This article investigates the microeconomics of employment dynamics, using a Chinese manufacturing firm-level data set over the period 1998-2007. It does so in the light of a scheme of "circular and cumulative causation," whereby firms' heterogeneous productivity gains, sales dynamics and innovation activities ultimately shape the patterns of employment dynamics. Using firm's productivity growth as a proxy for process innovation, our results show that the latter correlates negatively with firm-level employment growth. Conversely, relative productivity levels, as such a general proxy for the broad technological advantages/disadvantages of each firm, do show positive effect on employment growth in the long-run through replicator-type dynamics. Moreover, firm-level demand dynamics play a significant role in driving employment growth, which more than compensate the labor-saving effect due to technological progress. Finally, and somewhat puzzlingly, the direct effects of product innovation and patenting activities on employment growth appear to be negligible.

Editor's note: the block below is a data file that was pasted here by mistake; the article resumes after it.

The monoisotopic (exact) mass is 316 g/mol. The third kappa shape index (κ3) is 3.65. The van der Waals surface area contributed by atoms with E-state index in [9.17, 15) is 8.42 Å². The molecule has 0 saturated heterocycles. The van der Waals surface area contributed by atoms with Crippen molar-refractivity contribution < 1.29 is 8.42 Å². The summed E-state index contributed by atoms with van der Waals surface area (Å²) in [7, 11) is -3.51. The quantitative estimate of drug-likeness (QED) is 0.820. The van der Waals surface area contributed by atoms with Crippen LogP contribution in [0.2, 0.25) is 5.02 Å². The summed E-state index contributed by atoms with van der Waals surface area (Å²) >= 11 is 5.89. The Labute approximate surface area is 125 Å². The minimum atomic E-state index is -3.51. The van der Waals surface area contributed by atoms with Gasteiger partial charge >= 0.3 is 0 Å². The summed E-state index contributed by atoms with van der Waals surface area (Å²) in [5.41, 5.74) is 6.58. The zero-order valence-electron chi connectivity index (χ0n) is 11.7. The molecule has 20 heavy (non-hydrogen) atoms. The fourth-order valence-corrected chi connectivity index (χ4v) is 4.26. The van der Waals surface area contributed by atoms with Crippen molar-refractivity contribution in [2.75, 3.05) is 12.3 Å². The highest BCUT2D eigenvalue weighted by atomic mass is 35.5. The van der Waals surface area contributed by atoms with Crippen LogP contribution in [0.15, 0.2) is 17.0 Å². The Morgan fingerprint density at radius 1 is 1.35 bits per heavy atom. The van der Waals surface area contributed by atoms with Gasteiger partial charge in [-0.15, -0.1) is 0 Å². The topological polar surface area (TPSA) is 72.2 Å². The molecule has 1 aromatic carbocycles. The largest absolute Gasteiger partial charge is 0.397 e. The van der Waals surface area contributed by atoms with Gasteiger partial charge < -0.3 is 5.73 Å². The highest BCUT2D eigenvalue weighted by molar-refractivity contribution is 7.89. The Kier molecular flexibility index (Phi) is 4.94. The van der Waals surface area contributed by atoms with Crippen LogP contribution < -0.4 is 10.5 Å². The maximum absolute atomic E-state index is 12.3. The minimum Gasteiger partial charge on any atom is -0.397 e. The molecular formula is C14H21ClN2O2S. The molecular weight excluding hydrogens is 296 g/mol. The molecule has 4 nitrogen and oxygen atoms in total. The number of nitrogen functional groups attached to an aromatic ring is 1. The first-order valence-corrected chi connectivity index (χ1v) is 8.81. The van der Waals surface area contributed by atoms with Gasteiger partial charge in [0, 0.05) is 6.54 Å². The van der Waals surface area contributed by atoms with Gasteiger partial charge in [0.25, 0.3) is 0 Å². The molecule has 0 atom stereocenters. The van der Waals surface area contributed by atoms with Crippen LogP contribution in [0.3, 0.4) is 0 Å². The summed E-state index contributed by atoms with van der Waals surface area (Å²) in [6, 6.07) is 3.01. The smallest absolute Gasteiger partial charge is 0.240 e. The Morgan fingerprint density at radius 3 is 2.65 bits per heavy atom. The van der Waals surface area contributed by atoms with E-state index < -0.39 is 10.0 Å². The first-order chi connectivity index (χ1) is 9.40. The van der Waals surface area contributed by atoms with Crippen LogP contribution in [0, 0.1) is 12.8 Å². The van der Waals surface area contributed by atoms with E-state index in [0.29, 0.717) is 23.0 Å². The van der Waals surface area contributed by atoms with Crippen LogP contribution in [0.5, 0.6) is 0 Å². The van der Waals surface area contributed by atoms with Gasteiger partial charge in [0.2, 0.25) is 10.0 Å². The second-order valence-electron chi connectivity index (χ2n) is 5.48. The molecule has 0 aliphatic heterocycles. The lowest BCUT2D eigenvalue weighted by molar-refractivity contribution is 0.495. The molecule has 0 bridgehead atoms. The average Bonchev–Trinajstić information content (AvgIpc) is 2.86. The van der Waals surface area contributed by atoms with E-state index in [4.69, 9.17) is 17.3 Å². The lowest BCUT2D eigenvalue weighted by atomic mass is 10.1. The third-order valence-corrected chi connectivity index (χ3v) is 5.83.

ASJC Scopus subject areas
- Economics and Econometrics